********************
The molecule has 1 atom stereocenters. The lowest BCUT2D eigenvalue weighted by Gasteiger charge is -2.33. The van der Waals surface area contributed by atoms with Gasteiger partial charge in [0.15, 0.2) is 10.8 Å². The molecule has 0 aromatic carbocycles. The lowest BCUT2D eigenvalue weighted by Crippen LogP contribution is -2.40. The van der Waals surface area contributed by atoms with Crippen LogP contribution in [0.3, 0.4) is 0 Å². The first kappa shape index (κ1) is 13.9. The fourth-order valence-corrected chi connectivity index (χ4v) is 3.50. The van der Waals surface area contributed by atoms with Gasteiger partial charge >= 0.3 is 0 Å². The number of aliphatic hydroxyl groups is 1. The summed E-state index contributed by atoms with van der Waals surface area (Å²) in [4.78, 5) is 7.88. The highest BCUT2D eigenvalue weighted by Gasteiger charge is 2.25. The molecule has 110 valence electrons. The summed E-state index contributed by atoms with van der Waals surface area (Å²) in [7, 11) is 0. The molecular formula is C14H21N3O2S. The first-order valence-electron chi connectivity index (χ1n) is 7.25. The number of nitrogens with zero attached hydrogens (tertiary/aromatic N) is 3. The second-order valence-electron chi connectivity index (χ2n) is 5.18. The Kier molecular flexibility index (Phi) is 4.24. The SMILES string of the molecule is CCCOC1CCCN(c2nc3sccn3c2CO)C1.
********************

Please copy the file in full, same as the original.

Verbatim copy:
The molecule has 1 atom stereocenters. The lowest BCUT2D eigenvalue weighted by Gasteiger charge is -2.33. The van der Waals surface area contributed by atoms with Gasteiger partial charge in [0.15, 0.2) is 10.8 Å². The molecule has 0 aromatic carbocycles. The lowest BCUT2D eigenvalue weighted by Crippen LogP contribution is -2.40. The van der Waals surface area contributed by atoms with Crippen LogP contribution in [0.3, 0.4) is 0 Å². The first kappa shape index (κ1) is 13.9. The fourth-order valence-corrected chi connectivity index (χ4v) is 3.50. The van der Waals surface area contributed by atoms with Gasteiger partial charge >= 0.3 is 0 Å². The number of aliphatic hydroxyl groups is 1. The summed E-state index contributed by atoms with van der Waals surface area (Å²) in [4.78, 5) is 7.88. The highest BCUT2D eigenvalue weighted by Gasteiger charge is 2.25. The molecule has 110 valence electrons. The summed E-state index contributed by atoms with van der Waals surface area (Å²) in [7, 11) is 0. The molecular formula is C14H21N3O2S. The first-order valence-electron chi connectivity index (χ1n) is 7.25. The number of nitrogens with zero attached hydrogens (tertiary/aromatic N) is 3. The second-order valence-electron chi connectivity index (χ2n) is 5.18. The Kier molecular flexibility index (Phi) is 4.24. The SMILES string of the molecule is CCCOC1CCCN(c2nc3sccn3c2CO)C1.